Cleansing the City: Sanitary Geographies in Victorian London

Overview


Cleansing the City: Sanitary Geographies in Victorian London explores not only the challenges faced by reformers as they strove to clean up an increasingly filthy city but the resistance to their efforts. Beginning in the 1830s, reform-minded citizens, under the banner of sanitary improvement, plunged into London’s dark and dirty spaces and returned with the material they needed to promote public health legislation and magnificent projects of sanitary engineering. Sanitary reform, however, was not always met ...
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Overview


Cleansing the City: Sanitary Geographies in Victorian London explores not only the challenges faced by reformers as they strove to clean up an increasingly filthy city but the resistance to their efforts. Beginning in the 1830s, reform-minded citizens, under the banner of sanitary improvement, plunged into London’s dark and dirty spaces and returned with the material they needed to promote public health legislation and magnificent projects of sanitary engineering. Sanitary reform, however, was not always met with unqualified enthusiasm. While some improvements, such as slum clearances, the development of sewerage, and the embankment of the Thames, may have made London a cleaner place to live, these projects also destroyed and reshaped the built environment, and in doing so, altered the meanings and experiences of the city.

From the novels of Charles Dickens and George Gissing to anonymous magazine articles and pamphlets, resistance to reform found expression in the nostalgic appreciation of a threatened urban landscape and anxiety about domestic autonomy in an era of networked sanitary services. Cleansing the City emphasizes the disruptions and disorientation occasioned by purification—a process we are generally inclined to see as positive. By recovering these sometimes oppositional, sometimes ambivalent responses, Michelle Allen elevates a significant undercurrent of Victorian thought into the mainstream and thus provides insight into the contested nature of sanitary modernization.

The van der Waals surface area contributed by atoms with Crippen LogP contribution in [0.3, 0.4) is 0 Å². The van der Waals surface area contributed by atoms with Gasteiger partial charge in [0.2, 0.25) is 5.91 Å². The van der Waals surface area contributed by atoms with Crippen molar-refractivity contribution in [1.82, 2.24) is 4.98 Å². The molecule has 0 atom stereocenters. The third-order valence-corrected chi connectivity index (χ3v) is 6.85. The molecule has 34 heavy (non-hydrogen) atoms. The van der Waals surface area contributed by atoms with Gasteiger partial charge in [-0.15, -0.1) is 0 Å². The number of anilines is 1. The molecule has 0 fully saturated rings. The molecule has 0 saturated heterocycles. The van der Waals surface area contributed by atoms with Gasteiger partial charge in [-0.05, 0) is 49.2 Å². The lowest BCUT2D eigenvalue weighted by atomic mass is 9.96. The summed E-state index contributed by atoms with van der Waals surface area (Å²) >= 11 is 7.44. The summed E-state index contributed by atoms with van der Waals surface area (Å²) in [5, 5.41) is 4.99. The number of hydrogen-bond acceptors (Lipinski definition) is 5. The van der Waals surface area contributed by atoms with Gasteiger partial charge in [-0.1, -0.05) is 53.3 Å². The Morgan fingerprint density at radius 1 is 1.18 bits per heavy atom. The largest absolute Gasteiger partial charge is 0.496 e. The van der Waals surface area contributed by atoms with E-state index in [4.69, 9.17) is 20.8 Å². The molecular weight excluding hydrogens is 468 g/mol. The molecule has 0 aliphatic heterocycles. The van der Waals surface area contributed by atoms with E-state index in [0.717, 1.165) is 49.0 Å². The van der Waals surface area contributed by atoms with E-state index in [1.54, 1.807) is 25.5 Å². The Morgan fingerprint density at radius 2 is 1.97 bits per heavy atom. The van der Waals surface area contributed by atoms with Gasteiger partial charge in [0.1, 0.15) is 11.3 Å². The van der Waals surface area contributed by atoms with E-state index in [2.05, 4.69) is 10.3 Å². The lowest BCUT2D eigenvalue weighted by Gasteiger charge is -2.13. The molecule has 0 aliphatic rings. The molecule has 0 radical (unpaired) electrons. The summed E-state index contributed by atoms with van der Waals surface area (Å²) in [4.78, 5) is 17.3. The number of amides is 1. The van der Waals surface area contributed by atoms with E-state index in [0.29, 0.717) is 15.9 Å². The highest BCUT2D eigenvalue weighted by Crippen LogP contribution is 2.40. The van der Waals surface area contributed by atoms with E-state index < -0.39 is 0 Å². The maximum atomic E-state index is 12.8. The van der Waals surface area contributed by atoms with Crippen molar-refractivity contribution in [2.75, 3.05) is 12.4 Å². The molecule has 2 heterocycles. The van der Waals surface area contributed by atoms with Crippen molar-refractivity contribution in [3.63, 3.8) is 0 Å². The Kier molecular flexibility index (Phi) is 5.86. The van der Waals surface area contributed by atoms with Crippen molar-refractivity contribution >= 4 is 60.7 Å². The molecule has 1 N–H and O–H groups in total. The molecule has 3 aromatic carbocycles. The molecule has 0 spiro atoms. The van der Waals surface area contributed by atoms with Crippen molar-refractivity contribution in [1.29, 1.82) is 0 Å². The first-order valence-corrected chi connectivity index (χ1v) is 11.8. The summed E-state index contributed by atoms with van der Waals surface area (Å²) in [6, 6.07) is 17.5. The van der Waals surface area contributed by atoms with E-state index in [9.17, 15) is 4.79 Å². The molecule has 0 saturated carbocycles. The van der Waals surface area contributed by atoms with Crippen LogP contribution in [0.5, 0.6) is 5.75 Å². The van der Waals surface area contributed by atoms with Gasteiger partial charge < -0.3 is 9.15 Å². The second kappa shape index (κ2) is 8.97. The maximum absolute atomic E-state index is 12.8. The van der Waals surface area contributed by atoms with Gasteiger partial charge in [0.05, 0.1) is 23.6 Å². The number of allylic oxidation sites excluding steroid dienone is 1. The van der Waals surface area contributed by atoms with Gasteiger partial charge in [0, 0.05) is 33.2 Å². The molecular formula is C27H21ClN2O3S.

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Editorial Reviews

From the Publisher

“Professor Allen is to be
congratulated on rescuing
those who had a pessimistic
view of reform, or who opposed
it in principle, from obscurity
or the facile dismissal of scholars. She investigates
what is clearly a powerful and
recurring undercurrent
in Victorian thought and
elevates it into
the mainstream.” —Anthony Wohl, author of
Endangered Lives: Public Health in
Victorian and Edwardian England
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Product Details

  • ISBN-13: 9780821417706
  • Publisher: Ohio University Press
  • Publication date: 1/22/2008
  • Edition description: 1
  • Pages: 232
  • Product dimensions: 6.20 (w) x 9.20 (h) x 0.80 (d)

Meet the Author


Michelle Allen is an assistant professor of English at the U.S. Naval Academy. She has published an edition of Lorna Doone, by R. D. Blackmore.
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Table of Contents

List of Illustrations     vii
Acknowledgments     ix
Introduction: The Sanitary City: The "Effacing Fingers" of Reform     1
The London Sewer: Purification and the Experience of Urban Disorder     24
"Thames Fever": The Contest for the River in the Metropolitan Imagination     54
A More Expansive Reach: The Geography of the Thames in Our Mutual Friend     86
No Space for the Poor: Disillusionment with Reform in the 1880s     115
Intransigence and Limited Mobility: Competing Geographies in The Nether World     140
Afterword     168
Notes     177
Bibliography     203
Index     217
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